The attack at the Jerusalem parade has alerted people to the “unintended consequences” of hateful words and actions. He referred to the memorial service as an “amazing moment of dialogue.”

“What we saw on Thursday did not spring up overnight — it is the culmination of brave efforts to engage in dialogue for the past 10 years,” he said.

In Israel, several prominent Orthodox rabbis, including Jerusalem’s Chief Rabbi Aryeh Stern and Rabbi Benny Lau, strongly condemned the violence and pointed to the communal factors that may have contributed.

“It is not possible to say ‘our hands did not spill this blood,’” said Rabbi Lau, standing in Zion Square before hundreds of rainbow flags at a memorial rally for Banki and the Palestinian toddler killed in the West Bank. “Anyone who has been at a Sabbath table, or in a classroom, or in a synagogue, or at a soccer pitch, or in a club, or at a community center, and heard the racist jokes, the homophobic jokes, the obscene words, and didn’t stand up and stop it, he is a partner to this bloodshed.”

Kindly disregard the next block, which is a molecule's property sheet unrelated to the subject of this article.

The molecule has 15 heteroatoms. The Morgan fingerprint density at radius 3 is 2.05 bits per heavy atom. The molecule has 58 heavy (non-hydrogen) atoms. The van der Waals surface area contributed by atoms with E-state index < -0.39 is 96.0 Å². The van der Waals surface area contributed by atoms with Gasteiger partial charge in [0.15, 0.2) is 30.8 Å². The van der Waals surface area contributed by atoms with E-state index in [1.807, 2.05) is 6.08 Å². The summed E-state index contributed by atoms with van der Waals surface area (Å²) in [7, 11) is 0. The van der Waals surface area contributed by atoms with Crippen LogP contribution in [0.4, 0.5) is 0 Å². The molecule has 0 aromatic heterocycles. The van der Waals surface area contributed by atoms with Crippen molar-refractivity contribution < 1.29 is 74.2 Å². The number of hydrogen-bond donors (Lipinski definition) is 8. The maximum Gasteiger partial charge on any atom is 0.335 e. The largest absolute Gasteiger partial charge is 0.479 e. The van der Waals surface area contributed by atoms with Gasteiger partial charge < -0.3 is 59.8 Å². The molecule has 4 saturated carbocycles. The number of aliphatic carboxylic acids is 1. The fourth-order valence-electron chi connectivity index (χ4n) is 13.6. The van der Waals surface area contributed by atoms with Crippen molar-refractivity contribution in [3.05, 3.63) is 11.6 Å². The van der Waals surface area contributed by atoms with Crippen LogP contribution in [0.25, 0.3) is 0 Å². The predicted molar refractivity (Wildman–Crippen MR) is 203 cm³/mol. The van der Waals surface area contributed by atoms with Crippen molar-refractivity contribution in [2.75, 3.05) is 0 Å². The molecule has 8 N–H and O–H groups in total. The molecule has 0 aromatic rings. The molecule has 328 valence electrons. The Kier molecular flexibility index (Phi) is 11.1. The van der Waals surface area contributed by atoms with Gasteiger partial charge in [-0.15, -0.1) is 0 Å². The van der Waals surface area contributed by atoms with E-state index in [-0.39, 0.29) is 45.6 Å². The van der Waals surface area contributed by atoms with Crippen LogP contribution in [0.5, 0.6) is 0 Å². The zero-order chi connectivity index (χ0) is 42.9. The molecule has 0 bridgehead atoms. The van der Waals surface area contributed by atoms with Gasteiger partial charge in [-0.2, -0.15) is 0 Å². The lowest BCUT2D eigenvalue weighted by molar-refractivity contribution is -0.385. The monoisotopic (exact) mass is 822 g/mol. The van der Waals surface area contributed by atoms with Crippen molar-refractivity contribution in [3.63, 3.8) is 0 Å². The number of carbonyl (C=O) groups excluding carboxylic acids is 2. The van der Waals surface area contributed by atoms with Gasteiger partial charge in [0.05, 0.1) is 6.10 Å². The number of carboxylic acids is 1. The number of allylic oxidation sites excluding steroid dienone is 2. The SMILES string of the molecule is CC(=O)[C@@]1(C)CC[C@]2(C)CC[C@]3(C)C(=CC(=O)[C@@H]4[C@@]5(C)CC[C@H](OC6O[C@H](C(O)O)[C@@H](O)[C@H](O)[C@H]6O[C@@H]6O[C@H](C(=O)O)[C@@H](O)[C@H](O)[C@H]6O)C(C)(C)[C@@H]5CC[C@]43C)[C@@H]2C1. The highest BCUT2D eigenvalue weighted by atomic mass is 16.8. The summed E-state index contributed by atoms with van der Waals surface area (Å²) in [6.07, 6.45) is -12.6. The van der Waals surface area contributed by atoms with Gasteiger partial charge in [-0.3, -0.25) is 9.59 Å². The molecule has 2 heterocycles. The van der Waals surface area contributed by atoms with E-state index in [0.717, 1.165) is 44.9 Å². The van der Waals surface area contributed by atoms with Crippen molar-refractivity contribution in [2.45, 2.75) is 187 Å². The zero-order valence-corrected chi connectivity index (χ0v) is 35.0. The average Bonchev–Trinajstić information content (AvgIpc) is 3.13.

Miriam Wopenoff, a middle-aged chasidic woman from Crown Heights, stood in the crowd on Thursday night, a wad of tissues in her hand. She wore a long black skirt and a traditional black head covering. “I’m here to support friends from my community,” she said. “Many of them couldn’t be here.”

Zach B., who asked that we not use his full name for privacy reasons, just graduated high school and will be studying at a prominent Orthodox yeshiva in Israel in the fall. He attended the memorial service on Thursday night not knowing what to expect. Still, the weight of communal responsibility propelled him to go.

“It would be easier if we could just say ‘this guy was a nut job’ and be done with it,” he said, wearing a kipa, dark pants and button down shirt. “But we can’t wash our hands of what happened, until we try and make it better.”

Editorial intern Talia Lakritz contributed to this report.